|Sri Swami Vishwananda talks to devotees while preparations were being made for the first auspicious abishekam on His Lotus Feet with the milk of Bhakti Marga cows|
On last Friday night, more than 200 devotees of Sri Swami Vishwananda, who had come to Shree Peetha Nilaya to attend the Sri Yantra Course on the 18-19 July, received an unexpected blessing: the opportunity to attend an auspicious abishekam on Swamiji's Lotus Feet.
This event took place, without an official pre-announcement, in the Light Hall of Shree Peetha Nilaya, where people started to gathered around Sri Swami Vishwananda after 22:00. The particularity of this abishekam is that it was made with the milk obtained from the two new Bhakti Marga cows – last milking before they give birth in September.
These two cows were donated to Sri Swami Vishwananda in the morning of the first day of the Celebrations of the 10 Year Anniversary of Bhakti Marga. A few hundred devotees present outside of Shree Peetha Nilaya's Main Entrance, were surprised by their sudden appearance, while they were being guided towards the lobby.
|Sri Swami Vishwananda in the lobby of Shree Peetha Nilaya, ready to welcome both cows and to give them His blessings.|
It is very auspicious that Bhakti Marga Cow Seva has begun during the celebrations of the 10 Year Anniversary of Bhakti Marga. In order to have a little glimpse of the deep meaning of these auspicious happenings, let us remind ourselves of the cow's great importance in the Hindu tradition and its symbolism, in particular in Vaishnavism.
‘Gau’ means ‘cow’ and ‘Dhaan’ means ‘donation’. The auspiciousness of cow donation is known since ancient times, when cows were donated to brahmins, in particular by kings, whose duty was to support the good functioning of the ashrams. The cows provided the products – milk, yogurt, ghee, urine and dung – which were needed to perform the Hindu rituals of worship, like puja, abishekam and yagna. In Vaishnavism, the donation of a cow it is considered to be the second highest form of donation which someone can give to a Guru (first being one's own surrender), and its benefits are endless.
|Sri Swami Vishwananda performing a puja on both cows in the morning of the first day of the 10YBM Celebrations|
‘Gau’ means ‘cow’ and ‘Mata’ means ‘Mother’. In the Hindu scriptures the cow is referred to as Devi and Mother Earth, the ever-giving nourisher, providing for all and sustaining the life of all creatures. In the Hindu tradition, all cows are considered to be the earthly embodiment of Kamadhenu (also referred to as Surabhi), the miraculous ‘cow of plenty’ or ‘wish-fulfilling cow’ and ‘mother of all cows’, who came out of the Churning of the Milky Ocean. She is commonly depicted together with her daughter Nandini and is a symbol of abundance and prosperity.
The cow is a symbol of gentleness, maternity, selfless service, loving-acceptance, tolerance, strength and endurance. The cow milk and dairy products are a major source of nourishment; the cow dung is a source of fuel and is also used as fertilizer and disinfectant; its urine is used for medicinal purposes. By venerating the cows, people are inspired to develop these qualities.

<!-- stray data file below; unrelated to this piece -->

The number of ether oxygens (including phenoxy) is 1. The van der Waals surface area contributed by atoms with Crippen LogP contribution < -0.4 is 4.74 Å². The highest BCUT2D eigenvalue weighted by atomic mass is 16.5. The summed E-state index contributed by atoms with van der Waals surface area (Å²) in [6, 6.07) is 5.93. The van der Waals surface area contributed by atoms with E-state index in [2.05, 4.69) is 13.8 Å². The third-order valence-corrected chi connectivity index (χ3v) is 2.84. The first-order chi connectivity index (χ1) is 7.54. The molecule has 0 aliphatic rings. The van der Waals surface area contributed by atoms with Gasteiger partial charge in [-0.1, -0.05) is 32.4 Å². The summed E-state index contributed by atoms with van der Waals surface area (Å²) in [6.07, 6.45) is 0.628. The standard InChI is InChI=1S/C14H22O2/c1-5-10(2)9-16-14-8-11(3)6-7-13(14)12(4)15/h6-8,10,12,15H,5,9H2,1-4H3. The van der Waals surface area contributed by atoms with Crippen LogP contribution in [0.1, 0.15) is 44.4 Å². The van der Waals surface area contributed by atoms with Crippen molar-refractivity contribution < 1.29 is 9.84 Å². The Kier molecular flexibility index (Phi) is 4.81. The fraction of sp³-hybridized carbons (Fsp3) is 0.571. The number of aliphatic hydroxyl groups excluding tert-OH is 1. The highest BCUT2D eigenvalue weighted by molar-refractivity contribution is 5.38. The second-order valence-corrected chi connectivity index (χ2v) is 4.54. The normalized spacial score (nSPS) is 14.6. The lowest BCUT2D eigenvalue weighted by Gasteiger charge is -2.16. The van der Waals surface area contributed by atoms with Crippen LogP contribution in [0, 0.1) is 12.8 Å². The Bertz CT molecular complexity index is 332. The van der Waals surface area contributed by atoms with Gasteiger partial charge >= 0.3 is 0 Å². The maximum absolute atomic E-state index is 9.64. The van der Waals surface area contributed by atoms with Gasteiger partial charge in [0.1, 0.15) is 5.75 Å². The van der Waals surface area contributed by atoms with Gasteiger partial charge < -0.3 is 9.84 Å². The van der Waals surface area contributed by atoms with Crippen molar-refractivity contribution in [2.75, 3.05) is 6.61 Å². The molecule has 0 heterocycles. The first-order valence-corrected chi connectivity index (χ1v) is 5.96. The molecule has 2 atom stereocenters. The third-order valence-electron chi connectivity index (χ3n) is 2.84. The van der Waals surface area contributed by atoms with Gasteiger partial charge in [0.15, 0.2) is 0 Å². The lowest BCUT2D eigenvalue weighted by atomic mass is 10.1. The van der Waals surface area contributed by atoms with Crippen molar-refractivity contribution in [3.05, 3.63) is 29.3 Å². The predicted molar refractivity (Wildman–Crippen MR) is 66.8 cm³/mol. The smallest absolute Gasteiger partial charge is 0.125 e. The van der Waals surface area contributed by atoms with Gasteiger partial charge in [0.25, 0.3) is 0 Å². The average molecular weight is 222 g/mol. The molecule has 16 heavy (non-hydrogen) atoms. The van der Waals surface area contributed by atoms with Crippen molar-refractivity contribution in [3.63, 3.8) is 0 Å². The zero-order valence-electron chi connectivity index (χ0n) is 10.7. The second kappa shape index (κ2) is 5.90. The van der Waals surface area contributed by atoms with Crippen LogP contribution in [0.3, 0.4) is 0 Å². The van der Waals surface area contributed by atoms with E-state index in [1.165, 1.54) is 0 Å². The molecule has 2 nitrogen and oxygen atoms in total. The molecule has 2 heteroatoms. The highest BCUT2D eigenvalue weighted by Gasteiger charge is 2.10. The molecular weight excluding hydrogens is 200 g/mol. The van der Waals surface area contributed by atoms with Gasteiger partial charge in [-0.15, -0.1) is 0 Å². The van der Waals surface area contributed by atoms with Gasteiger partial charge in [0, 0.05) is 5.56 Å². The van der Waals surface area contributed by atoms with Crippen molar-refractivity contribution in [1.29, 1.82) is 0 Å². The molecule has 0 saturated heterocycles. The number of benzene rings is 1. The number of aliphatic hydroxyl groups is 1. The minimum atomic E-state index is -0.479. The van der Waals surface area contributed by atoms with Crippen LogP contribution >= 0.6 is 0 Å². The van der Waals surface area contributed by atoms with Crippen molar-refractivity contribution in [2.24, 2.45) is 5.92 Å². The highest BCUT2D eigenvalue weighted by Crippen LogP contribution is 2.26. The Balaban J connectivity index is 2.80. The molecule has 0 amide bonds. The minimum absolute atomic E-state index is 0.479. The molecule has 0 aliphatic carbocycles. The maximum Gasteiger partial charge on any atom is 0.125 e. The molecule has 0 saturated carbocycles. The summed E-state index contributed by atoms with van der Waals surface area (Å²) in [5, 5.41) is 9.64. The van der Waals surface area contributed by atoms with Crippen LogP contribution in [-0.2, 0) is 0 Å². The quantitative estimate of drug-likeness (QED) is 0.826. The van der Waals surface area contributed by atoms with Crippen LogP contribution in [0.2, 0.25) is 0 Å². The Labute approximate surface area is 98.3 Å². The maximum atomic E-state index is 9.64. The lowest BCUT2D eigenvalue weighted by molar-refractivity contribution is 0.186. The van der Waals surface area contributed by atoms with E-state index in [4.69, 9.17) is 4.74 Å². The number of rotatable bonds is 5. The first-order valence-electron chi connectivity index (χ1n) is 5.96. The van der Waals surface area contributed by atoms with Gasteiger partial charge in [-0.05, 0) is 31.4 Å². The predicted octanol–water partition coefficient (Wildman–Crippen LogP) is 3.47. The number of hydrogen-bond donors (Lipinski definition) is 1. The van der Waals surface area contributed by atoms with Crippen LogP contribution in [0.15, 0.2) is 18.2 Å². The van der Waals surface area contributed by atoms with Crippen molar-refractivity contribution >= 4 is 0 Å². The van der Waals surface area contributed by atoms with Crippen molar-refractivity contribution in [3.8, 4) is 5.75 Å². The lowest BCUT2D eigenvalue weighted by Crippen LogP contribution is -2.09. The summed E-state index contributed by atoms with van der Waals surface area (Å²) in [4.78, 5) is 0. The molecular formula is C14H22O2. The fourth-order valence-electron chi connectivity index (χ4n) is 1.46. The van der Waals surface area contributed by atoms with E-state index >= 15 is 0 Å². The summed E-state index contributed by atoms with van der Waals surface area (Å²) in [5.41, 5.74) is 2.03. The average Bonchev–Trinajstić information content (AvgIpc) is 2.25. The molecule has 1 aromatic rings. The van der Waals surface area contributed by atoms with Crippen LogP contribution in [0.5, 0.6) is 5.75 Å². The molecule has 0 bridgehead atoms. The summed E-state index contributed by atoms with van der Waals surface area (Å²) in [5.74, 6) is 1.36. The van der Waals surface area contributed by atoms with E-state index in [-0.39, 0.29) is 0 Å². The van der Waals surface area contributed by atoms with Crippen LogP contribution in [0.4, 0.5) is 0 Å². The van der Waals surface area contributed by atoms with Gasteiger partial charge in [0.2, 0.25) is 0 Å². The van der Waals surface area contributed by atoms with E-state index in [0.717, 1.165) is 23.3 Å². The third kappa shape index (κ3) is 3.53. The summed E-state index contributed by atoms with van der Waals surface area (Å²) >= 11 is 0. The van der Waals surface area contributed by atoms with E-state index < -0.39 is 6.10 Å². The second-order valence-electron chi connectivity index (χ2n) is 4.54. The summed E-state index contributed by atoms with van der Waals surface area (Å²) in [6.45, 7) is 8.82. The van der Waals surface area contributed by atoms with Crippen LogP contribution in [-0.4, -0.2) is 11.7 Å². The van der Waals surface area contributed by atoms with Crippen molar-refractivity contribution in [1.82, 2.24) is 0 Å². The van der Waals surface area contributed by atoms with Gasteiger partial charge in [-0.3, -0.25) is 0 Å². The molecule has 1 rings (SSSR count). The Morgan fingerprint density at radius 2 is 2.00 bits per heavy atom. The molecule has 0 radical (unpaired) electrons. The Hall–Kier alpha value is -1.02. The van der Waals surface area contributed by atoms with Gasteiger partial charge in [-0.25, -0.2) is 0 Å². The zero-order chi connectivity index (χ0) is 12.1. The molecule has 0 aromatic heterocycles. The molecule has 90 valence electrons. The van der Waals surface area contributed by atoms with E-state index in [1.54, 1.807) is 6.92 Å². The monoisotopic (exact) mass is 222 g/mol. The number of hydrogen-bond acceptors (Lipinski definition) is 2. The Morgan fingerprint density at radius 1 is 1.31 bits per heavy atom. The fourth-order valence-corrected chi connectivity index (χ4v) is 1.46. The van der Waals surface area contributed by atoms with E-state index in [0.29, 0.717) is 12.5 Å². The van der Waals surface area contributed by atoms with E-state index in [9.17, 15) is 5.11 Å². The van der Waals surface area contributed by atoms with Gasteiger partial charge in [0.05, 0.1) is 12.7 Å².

|Sri Swami Vishwananda visits the BM cowshed in Springen on Friday afternoon, before the abishekam|
Lord Krishna, the cowherd of Vrindavan
The sweetest pastimes of Lord Krishna, the 8th Avatar of Mahavishnu, took place in Vrindavan, where He played the role of a cowherd. His Names Govinda and Gopala are related to that Bala Leela:
Govinda - ‘Go’ means ‘cow’, ‘land’, ‘senses’ and ‘vinda’ means ‘pleasure-giving’; whenever and wherever Lord Krishna appears, everything becomes very satisfying and pleasing.
Gopala - ‘Go’ means ‘cow’, ‘land’, ‘senses’ and ‘pala’ means ‘protector’, ‘guide’ ; the one who captures our senses, protects, and guides our souls towards the ultimate goal: supreme Love.
Swamiji shared this with us during the Shreemad Bhagavad Gita course last year. Here's a piece from his commentary on chapter 4 verse 7:
"All the organs of the body are represented in the feet. In reflexology, it is shown that the feet represent the whole being. That’s why wherever we go, we touch the Feet of the Master; we are focused on the Feet of the Master; we surrender to the Feet of the Master.
"In this verse, the Lord said to Arjuna, “I can manifest Myself in any form: the scriptures don’t know where or when I will manifest Myself. But I always do it when there is a threat that the whole world will perish. And when there is a threat that one will perish, I manifest Myself in the form of the Guru, to help free one from ignorance.”
The book of Sri Swami Vishwananda's Shreemad Bhagavad Gita Bhasya is just recently off to the printers, and will be available for purchase by Gurupurnima! We're also publishing 108 videos of the Shreemad Bhagavad Gita course on our YouTube channel between now and Gurupurnima - check those out here.